Heroin vs. Heroine (vs. Hero)

Learn when it's appropriate to use heroin vs. heroine (vs. hero) with Grammar Rules from the Writer's Digest editors. Believe it or not, the heroic possibilities aren't quite as cut and dried as many expect.
Publish date:

Learn when it's appropriate to use heroin vs. heroine (vs. hero) with Grammar Rules from the Writer's Digest editors. Believe it or not, the heroic possibilities aren't quite as cut and dried as many expect.

Image placeholder title

In a world of superheroes and comic-based multiverses, many writers are bound to ask for the super-powered female protagonists, "Should I use the word heroin or heroine?"

Image placeholder title

Heroin vs. Heroine

Heroin is an addictive opioid that is typically injected into a vein, though it can also be smoked, snorted, or inhaled. It's the drug of choice used in the movie Trainspotting, based on Irvine Welsh's novel of the same name. It's generally considered a bad recreational drug that can ruin lives, though users take it for its euphoric effects.

Heroine is the female protagonist of a work of fiction and/or a real-life woman admired for her outstanding qualities and/or achievements. Kind of like Amelia Earhart or Princess Diana (aka, Wonder Woman).

So while heroin may briefly make someone feel like they have superpowers, heroines sometimes actually do have superpowers.

Make sense?

But why did I include the term hero in the title?

Good question.

This is where it can get a little confusing, because popular usage is mixed on whether to refer to women with superpowers as heroines or heroes. Some sources refer to a super-powered and/or admirable woman as a hero, making the word hero gender-neutral. And maybe that's the way language is moving.

I'm not making a ruling either way. However, whether you prefer hero or heroine, please don't use heroin. It's bad for your health.

Learn more in the online course, Grammar and Mechanics, from Writer's Digest University:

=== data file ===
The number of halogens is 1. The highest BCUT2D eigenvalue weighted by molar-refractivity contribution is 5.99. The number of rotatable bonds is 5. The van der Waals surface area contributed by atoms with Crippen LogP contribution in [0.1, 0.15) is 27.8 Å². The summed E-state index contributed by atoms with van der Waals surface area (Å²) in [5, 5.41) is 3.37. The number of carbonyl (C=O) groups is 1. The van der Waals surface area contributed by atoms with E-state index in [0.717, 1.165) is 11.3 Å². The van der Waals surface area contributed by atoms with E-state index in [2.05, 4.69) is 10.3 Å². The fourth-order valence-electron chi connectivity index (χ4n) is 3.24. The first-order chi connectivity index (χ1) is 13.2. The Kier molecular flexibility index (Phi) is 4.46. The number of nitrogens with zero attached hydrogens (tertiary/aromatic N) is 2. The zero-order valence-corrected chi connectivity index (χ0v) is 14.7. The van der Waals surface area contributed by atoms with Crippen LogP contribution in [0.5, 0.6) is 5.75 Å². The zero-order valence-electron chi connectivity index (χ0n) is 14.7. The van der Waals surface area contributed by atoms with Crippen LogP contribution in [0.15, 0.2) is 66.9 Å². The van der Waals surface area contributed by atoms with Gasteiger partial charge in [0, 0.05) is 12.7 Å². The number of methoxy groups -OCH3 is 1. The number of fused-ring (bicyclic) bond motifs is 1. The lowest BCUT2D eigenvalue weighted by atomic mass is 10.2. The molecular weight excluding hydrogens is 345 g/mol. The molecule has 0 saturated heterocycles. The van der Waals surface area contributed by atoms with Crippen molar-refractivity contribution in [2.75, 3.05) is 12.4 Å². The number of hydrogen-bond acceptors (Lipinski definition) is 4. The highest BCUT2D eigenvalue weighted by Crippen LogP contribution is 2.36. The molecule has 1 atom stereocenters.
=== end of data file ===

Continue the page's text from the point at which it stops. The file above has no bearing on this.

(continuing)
Image placeholder title
Poetic Forms

Rannaigecht Mor Gairit: Poetic Forms

Poetic Form Fridays are made to share various poetic forms. This week, we look at the rannaigecht mor gairit, a variant form of the rannaigecht.


The Writer, The Inner Critic, & The Slacker

Author and writing professor Alexander Weinstein explains the three parts of a writer's psyche, how they can work against the writer, and how to utilize them for success.


Todd Stottlemyre: On Mixing and Bending Genres

Author Todd Stottlemyre explains how he combined fiction and nonfiction in his latest book and what it meant as a writer to share his personal experiences.


Plot Twist Story Prompts: Take a Trip

Every good story needs a nice (or not so nice) turn or two to keep it interesting. This week, have a character take a trip somewhere.


Making the Switch from Romance to Women’s Fiction

In this article, author Jennifer Probst explains the differences between romance and women's fiction, the importance of both, and how you can make the genre switch.


Stephanie Wrobel: On Writing an Unusual Hero

Author Stephanie Wrobel explains how she came to write about mental illness and how it affects familial relationships, as well as getting inside the head of an unusual character.


Who Are the Inaugural Poets for United States Presidents?

Here is a list of the inaugural poets for United States Presidential Inauguration Days from Robert Frost to Amanda Gorman. This post also touches on who an inaugural poet is and which presidents have had them at their inaugurations.


Precedent vs. President (Grammar Rules)

Learn when to use precedent vs. president with Grammar Rules from the Writer's Digest editors, including a few examples of correct usages.

Poetry Prompt

Wednesday Poetry Prompts: 554

Every Wednesday, Robert Lee Brewer shares a prompt and an example poem to get things started on the Poetic Asides blog. This week, write a future poem.